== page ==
The Scottish government's pledge to householders that their council tax bills would be frozen for a further year was under threat just hours after it was made today, as councils said that a substantial amount of extra money would be needed to fund the measure.
In his address to delegates at the SNP's annual conference in Perth, the Finance Secretary John Swinney was unequivocal in his promise to keep the cap on council tax.
"When other bills are rising, the people of Scotland can rely on the Scottish Government to freeze their council tax," he told delegates. He added that the Scottish Government would be "making funds available" for the move.
But councils will only be given £70m to fund the freeze – the same figure as last year – despite having to face a doubling of inflation and rising fuel bills since then.
One of Scotland's most senior councillors said that local authorities would struggle to balance the books if the freeze is enforced. Steven Purcell, head of Glasgow City Council, said another freeze would be "nigh on impossible without extra money".
"Only councils can freeze council tax," he said, adding that holding council tax at its current level in Scotland would be very difficult "with last year's settlement because of the new financial circumstances we live in".
Scottish councils have been engaged in desperate attempts to renegotiate the funding package for the freeze since last week. They are understood to want at least double the £70m that has been offered to them.
Mr Swinney made it clear today that he will knock back any attempts to up the funding package to the £140m that councils claim they will need, adding that the pot of £70m had more than covered the costs of the scheme last year.
In his speech on the second day of the conference, Mr Swinney also promised relief for small businesses in a bid to keep the Scottish economy on track amid rising unemployment.
"From April next year, small businesses will get a further boost, with 100 per cent rates relief available to tens of thousands of our smallest businesses," he said.
He announced that the Scottish Government will go further than Westminster in implementing tough greenhouse gas emissions targets to battle climate change.
The Independent has learnt that he is planning to include annual targets for cutting emissions in the Scottish Government's climate change bill, due to be published later this year. He told delegates that the aviation and shipping industries will be included in any targets.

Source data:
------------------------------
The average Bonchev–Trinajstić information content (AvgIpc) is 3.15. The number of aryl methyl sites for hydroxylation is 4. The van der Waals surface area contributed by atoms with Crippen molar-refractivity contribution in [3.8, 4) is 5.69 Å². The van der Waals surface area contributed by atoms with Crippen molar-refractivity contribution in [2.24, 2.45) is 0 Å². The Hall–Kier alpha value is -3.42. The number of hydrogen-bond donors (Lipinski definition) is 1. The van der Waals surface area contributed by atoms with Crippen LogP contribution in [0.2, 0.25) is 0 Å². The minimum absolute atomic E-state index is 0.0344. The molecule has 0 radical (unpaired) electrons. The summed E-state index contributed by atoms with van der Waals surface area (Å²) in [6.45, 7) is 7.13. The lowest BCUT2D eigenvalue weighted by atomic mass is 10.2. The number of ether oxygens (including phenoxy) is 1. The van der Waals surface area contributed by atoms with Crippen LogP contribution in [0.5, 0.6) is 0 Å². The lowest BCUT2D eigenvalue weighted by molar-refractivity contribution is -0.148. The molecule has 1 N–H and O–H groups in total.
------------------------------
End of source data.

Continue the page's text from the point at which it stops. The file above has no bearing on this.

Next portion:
A pledge to introduce annual carbon reduction targets of three per cent appeared in the party's last general election manifesto, but campaigners have since been concerned that the SNP's support for the targets had evaporated.
"When we set out our climate change bill later this year we will demonstrate that we have listened to the mood of our country," he said.
"We will demonstrate on the vital issues of emission reduction targets, on the inclusion of international air travel and shipping and on the inclusion of all six greenhouse gases that Scotland will have a Climate Change Bill able to lead international action."
Friends of the Earth Scotland said that the introduction of annual targets was a vital breakthrough in the battle against climate change, but that new laws must ensure that the targets are enforceable.
Duncan McLaren, chief executive of Friends of the Earth Scotland, said: "We've long campaigned for annual targets to ensure that ministers can be held properly accountable, and that rapid and continuous cuts in emissions are made. We understand that the Scottish Climate Bill is likely to include some form of annual targets and we hope that these are strong enough to achieve this.
He added: "In particularly ministers need to remember that cuts in emissions need to be deep and rapid to ensure that global emissions peak and then decline within the next few years. Annual targets that start low and rise gradually may not be adequate."
Mr Swinney's announcement came just a day after Ed Miliband, the newly installed the energy and climate change secretary, pledged to cut the UK's greenhouse gas emissions by 80 per cent by 2050. He said the previous 60 per cent target had been shown to be insufficient by the latest scientific analysis.
But he said that aviation and shipping would not be included in the bill to update the target, raising fears that two of the fastest growing areas of emissions would continue to grow unchecked.
Mr Swinney also attempted to retaliate against accusations that an independent Scotland would have been incapable of dealing with the current financial crisis by calling for Scotland to have greater control over its finances.
"We must have financial powers that give the same responsibilities and opportunities to Scotland as other small independent countries have at their disposal," he said.
"It is even more important for our nation, for our families and for our future that we move to the same independence that is at the root of all nations' resilience and success."Reuse content